While I have a lot of frustrations concerning streaming services, one net positive gain from competing channels (Netflix vs. Max vs. Paramount+, etc.) is the wealth of creative story-telling attempts. Each platform seems to have dipped its toes into the proverbial water of show creation, and many of those platform-created shows rank among each platform’s most popular or most-streamed offerings. However, many of these original ideas are not so much original as they are unique adaptations or twists to the existing source material. Today I would like to discuss a popular Netflix creation called Sweet Tooth.

Franchise Review: “Sweet Tooth”, Fountaindale Public Library

Sweet Tooth 

Genres: Action; Adventure; Drama

First Released: 2021

Multiple Seasons?: Yes; 2 available through Netflix, with a third and final season confirmed TBR


Eyan’s Rating: 4.0/5 Stars

You’ll Enjoy This If: Post-apocalyptical stories are your favorite; The Last of Us was just a little too depressing for you

Find a copy of Sweet Tooth at the library

Show Summary

Ten years ago, “The Great Crumble” wreaked havoc on the world and led to the mysterious emergence of hybrid babies born part human, part animal. Unsure if hybrids are the cause or result of the virus, many humans fear and hunt them. After a decade of living safely in his secluded forest home, a sheltered hybrid deer-boy named Gus (Christian Convery) unexpectedly befriends a wandering loner named Jepperd (Nonso Anozie). Together they set out on an extraordinary adventure across what’s left of America in search of answers about Gus’ origins, Jepperd’s past and the true meaning of home. But their story is full of unexpected allies and enemies, and Gus quickly learns the lush, dangerous world outside the forest is more complex than he ever could have imagined.

Eyan’s Review

With only 8 episodes per season, catching up on Sweet Tooth was a single weekend’s adventure. I was immediately taken in by Gus, played by Christian Convery on the show. It’s difficult to cast child actors, I feel, and as a viewer, I am often annoyed by the depictions of children and young adults in films as they are often stereotyped down to one or two traits (teens are angsty, for example) or it’s just difficult to act at that age, I’m sure. However, I think Christian Convery did a fantastic job as the primary lead of the show through both seasons. While the narrative also focuses on “Big Man” Jeppard, the story is ultimately about Gus.

One of the things the show does well is bouncing between storylines and timelines in a way that enhances the revelations rather than confusing viewers. While told mostly in a linear fashion, like the majority of characters involved in the show, the actual events leading up to the Great Crumble and the virus, only known as “the Sick,” are vague and mysterious. It doesn’t matter why the world crumbled as much as it matters to survive, to keep going, for these characters.

But Gus, who has been raised in seclusion by a man he calls “Pubba” (played with great emotion by the incredible Will Forte), has this incredible naivete to him. He’s empathic and kind, and while he knows nothing about the world beyond their fence to start, he doesn’t lose that empathy regardless of hardship and difficulty.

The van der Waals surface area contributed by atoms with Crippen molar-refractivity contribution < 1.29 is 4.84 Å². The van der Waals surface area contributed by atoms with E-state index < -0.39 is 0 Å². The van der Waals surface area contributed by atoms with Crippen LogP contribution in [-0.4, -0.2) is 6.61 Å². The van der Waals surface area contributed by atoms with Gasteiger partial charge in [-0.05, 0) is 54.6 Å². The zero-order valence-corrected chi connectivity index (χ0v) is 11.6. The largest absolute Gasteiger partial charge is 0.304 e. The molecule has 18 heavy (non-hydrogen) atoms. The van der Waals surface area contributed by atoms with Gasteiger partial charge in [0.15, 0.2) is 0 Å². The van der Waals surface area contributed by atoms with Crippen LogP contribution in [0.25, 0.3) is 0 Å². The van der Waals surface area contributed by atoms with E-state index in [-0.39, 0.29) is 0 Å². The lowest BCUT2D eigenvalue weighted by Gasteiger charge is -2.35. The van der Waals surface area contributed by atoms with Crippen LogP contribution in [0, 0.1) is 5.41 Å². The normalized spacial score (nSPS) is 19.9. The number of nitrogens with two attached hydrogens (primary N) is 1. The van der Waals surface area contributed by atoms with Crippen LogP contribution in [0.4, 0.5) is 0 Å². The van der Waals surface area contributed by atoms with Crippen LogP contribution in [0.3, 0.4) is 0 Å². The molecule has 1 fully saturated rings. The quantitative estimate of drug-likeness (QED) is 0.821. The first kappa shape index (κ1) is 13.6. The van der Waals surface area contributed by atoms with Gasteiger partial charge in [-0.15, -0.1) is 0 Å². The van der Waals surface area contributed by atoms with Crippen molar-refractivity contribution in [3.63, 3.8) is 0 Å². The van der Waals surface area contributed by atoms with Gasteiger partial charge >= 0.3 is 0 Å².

There are a lot of themes I wish the show would have explored more, and with only one more season before the narrative concludes, I don’t think those themes will play out the way I want them to. One of the biggest questions in the world of Sweet Tooth is what caused the Sick, and because hybrids seemingly came into existence at the same time, the assumption is there is some kind of negative connection between the two. Hybrid children are hunted and experimented on, when not killed outright. Without spoiling any of the reveals, I think this is one area that the show falls short of portraying the intensity of the unknown. While most hybrids are abandoned and therefore become feral, it seems as though the bulk of the surviving population assumes that hybrids are, therefore, incapable of humanity. They are solely animals and, like lab rats, not burdened with the ethical concerns of torture and experimentation, especially if it means a cure for the Sick could be produced. Because Gus is our protagonist, however, as an audience, we understand immediately that hybrid children are children and retain their humanity. Those hybrids seen as feral are, in fact, feral children, a very real consequence of abandonment that happens in our world to fully human children, too.

The impact of this dichotomy, in the show, is that we don’t perceive the other characters as morally grey or questionable. We just see them as evil. It isn’t until near the end of season 1 that viewers really get insight into the way that society views hybrids in this post-apocalyptic world, so for hours of watching Dr. Singh’s struggle as he learns increasingly more about the research involved in finding a cure, I didn’t really feel like I could sympathize with him. His character is driven entirely by love for his wife, who has been created entirely for the show. I think this additional character creation is an attempt to justify Dr. Singh’s motivations as he becomes increasingly willing to do morally terrible things, but I think it would have been a stronger story-telling tact to reinforce just how differently people of this world view hybrids than the audience does. I don’t care about his relationship with his wife, because once he learns how the medicine they use to keep her alive is made, I cannot continue to suspend my disbelief.